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Without Easter Sunday, Good Friday would have been a disaster, but we see the power of God over sin and death. The resurrection of Jesus changes everything, and the power of God that raised Jesus from the dead is at work in us
Peter had given up everything to follow Jesus. He had witnessed his miracles and confessed Jesus to be Son of God. Yet he disowns Jesus after boldly declaring that he would never do this. This helps us to recognise our own weaknesses and it reminds us of the power of prayer and it helps us to be amazed by the grace of God.
Jesus was not the freedom fighter that the Jewish leaders feared he was, though he does fight and he wins the victory over death. He was not a blasphemer, but really is the Son of God. He is not a helpless victim, but courageously submits to God’s will.
Jesus refuses to get drawn into pointless debates trying to rank the commandments in order of importance, and neither does he write off the entire law. Instead, he gets to the very heart of the Law
Jesus tells a parable holding up a mirror of truth to the religious leaders of the time. When Jesus challenges us with the truth, will we respond, unlike them, by humbling ourselves before him and receive His mercy and freedom.
What Jesus sees in the temple does not please Him. His actions there as well as the fate of the fig tree tells us of the judgement that was coming for the temple and the old covenant system, now that the King has come.
God is holy and so it is inappropriate for sinful people to see his glory. Under the old covenant, even though God was dwelling with his people, they could not come into his presence, but now because of Christ’s sacrifice his Spirit dwells within us.
There was a big problem with the old covenant - it couldn’t deal with sin or make us perfect. But there were better promises of a new covenant which deals with our hearts. Because of this it is blatantly pointless to fall back on our own efforts or put our trust in things that can be shaken. Only Jesus is secure and that’s where our hope must be.
The main point of what is being said in Hebrews is that we do have a high priest who meets our needs. Jesus is the one who is pointed to throughout Scripture. He has come to earth, lived a perfect life, offered the sacrifice of himself once and for all, and meets all our needs, so that we can now come to God.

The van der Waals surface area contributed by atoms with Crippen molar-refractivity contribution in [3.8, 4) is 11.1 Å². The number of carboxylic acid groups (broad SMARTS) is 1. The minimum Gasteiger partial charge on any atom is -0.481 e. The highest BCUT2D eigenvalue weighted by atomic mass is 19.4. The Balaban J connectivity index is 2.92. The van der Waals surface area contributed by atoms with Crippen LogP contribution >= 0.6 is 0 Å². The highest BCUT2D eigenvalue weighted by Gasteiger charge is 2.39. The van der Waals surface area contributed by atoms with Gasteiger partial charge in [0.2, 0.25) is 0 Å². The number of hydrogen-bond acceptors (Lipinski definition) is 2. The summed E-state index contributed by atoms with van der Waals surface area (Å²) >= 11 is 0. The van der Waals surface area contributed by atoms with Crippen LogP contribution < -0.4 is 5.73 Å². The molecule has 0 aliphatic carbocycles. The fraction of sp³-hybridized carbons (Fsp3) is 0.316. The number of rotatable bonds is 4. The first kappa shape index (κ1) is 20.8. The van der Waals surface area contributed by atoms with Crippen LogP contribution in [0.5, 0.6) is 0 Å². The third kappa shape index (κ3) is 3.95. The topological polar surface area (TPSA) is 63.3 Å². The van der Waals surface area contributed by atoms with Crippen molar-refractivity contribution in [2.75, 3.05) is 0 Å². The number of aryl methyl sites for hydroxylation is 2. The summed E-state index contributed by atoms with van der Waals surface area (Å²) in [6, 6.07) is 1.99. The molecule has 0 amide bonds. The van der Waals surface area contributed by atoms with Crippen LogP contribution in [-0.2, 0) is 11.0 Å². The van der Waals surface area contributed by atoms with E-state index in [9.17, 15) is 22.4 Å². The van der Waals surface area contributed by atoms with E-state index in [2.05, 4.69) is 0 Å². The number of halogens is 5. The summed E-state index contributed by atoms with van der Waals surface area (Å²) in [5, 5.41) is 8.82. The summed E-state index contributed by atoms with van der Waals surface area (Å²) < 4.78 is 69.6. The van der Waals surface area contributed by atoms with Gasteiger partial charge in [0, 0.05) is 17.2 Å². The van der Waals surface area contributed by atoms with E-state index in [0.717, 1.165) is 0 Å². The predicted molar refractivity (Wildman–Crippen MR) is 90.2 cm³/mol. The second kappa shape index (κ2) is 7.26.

Jesus is a priest like Melchizedek, one who is not only a priest but also a king, one who is greater even than Abraham. His priesthood does not depend on the Law of Moses, but he comes as a new type of priest to introduce a new hope by which we draw close to God.
We can learn from a person (Abraham) who patiently persevered and believed the promise from a powerful promise maker. This promise is an anchor for our soul, and we can press on because we have a picture of Jesus our perfect priest.
The writer to the Hebrews challenges our attitudes. Becoming a Christian is not simply something we sign up for so that we can have a ticket to heaven, but it is about being brought into something completely new.
Having heard the basics of the gospel, we need to move on to maturity, not relying on milk but on solid food. It is a sign a spiritual maturity that we know the truth, that we are convinced of it, and are able to teach others.
The Jewish High Priest was appointed by God to be a representative of men to God. Similarly, Jesus was appointed by God to be High Priest for ever, to represent us to God. Jesus knows what real life is like - he is one of us.
Moses interceded for the people and represented them to God, and because God was pleased with Moses he promised to be with the people of Israel. Jesus is greater than Moses. God is pleased with Jesus and so God is with us. Let’s fix our eyes on Jesus.